"A weed by any other name : the virtues of a messy lawn, or, learning to love the plants we don't plant" by Nancy Gift

by MediaPhile@evpl on Thursday, August 6 2009, 9:46am. Viewed 1,054 times.

weeds by any other name

I recall a gardening workshop where I posed a question having to do with lawns.   The speaker asked what kind of grass I had and I replied "weedy grass."  The audience laughed, but it was a serious reply.  That was the only kind of grass I knew growing up and it is the same kind of grass I have now, so rest assured I was delighted with this book.

A blog post self-describes Dr. Gift as "an assistant professor of environmental studies and acting director of the Rachel Carson Institute at Chatham University in Pittsburgh, Pennsylvania, where she lives with her husband, two daughters, and a lawn full of weeds."  I love it!

Each chapter focuses on the pluses and minuses of the various "weeds" that creep into our yards -- violets, dandelions, morning glory, etc.  You won't be able to finish this short book without wondering whether you really need commercial spraying of noxious chemicals to maintain a perfect monocultural lawn -- one that doesn't contribute to the viability of insects, birds, or any other life (including that of barefoot kids). 

p.s. when you read about the intensive spraying done on golf courses, you might decide to switch to a different sport.


Comments (2)

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on Wednesday, August 12 2009, 8:27pm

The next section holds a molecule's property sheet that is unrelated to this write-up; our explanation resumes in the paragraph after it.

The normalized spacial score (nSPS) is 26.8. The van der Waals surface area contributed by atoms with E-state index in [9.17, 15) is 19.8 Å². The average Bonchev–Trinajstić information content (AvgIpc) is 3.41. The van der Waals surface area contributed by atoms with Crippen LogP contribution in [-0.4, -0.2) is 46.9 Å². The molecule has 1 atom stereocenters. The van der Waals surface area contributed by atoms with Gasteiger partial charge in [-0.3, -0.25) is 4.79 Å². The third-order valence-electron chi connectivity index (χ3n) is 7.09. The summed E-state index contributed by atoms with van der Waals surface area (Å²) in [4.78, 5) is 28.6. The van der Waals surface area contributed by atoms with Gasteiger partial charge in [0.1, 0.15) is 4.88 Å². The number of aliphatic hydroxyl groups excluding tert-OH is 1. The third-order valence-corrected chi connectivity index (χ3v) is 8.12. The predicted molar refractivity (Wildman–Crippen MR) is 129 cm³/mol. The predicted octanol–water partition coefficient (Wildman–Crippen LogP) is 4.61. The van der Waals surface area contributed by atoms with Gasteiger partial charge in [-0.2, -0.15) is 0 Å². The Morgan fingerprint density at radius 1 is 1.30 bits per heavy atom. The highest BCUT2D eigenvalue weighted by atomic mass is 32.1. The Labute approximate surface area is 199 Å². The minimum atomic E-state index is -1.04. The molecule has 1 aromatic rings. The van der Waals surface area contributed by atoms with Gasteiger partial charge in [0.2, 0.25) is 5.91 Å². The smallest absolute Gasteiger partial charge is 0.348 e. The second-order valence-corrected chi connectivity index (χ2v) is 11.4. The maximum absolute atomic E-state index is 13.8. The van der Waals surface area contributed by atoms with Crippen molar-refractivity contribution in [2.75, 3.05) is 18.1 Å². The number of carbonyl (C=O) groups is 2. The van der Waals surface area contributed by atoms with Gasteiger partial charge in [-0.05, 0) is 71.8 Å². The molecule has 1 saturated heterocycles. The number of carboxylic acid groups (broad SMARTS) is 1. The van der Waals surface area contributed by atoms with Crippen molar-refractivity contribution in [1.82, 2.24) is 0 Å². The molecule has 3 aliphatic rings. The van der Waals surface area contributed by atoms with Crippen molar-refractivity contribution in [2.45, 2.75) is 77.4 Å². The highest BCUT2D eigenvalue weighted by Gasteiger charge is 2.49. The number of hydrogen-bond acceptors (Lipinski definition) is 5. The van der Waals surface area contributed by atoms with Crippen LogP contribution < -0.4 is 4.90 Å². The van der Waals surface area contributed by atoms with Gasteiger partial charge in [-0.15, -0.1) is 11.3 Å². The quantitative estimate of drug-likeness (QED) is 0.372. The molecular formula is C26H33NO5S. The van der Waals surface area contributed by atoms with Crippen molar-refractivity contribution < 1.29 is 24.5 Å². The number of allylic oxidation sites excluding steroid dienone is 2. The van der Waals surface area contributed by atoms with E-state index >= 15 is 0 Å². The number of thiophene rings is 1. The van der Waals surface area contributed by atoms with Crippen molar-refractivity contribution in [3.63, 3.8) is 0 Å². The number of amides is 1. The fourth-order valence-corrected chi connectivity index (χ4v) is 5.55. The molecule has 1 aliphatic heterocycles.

I too have a lawn full of weedy grass --- two acres of it! My husband always enjoys telling neighbors who are trying to control their dandelions how pretty he thinks they are. I also grew up with the same kind of lawn and am not bothered by it at all. It looks just fine to us when it's mowed.

gawell@evpl wrote
on Wednesday, August 26 2009, 1:26pm

Professor Richard C. Lewontin of Harvard University defines weeds as plants that create environmental conditions in which it cannot reproduce. He takes the example of pine trees that crowd out sunlight such that its own offspring cannot grow. Weeds continue to exist, because the environment is continually being disturbed to create open conditions for new generations, such as forest fires and human activity.

The term weed in its general sense is a subjective one, without any classification value, since a "weed" is not a weed when growing where it belongs or is wanted.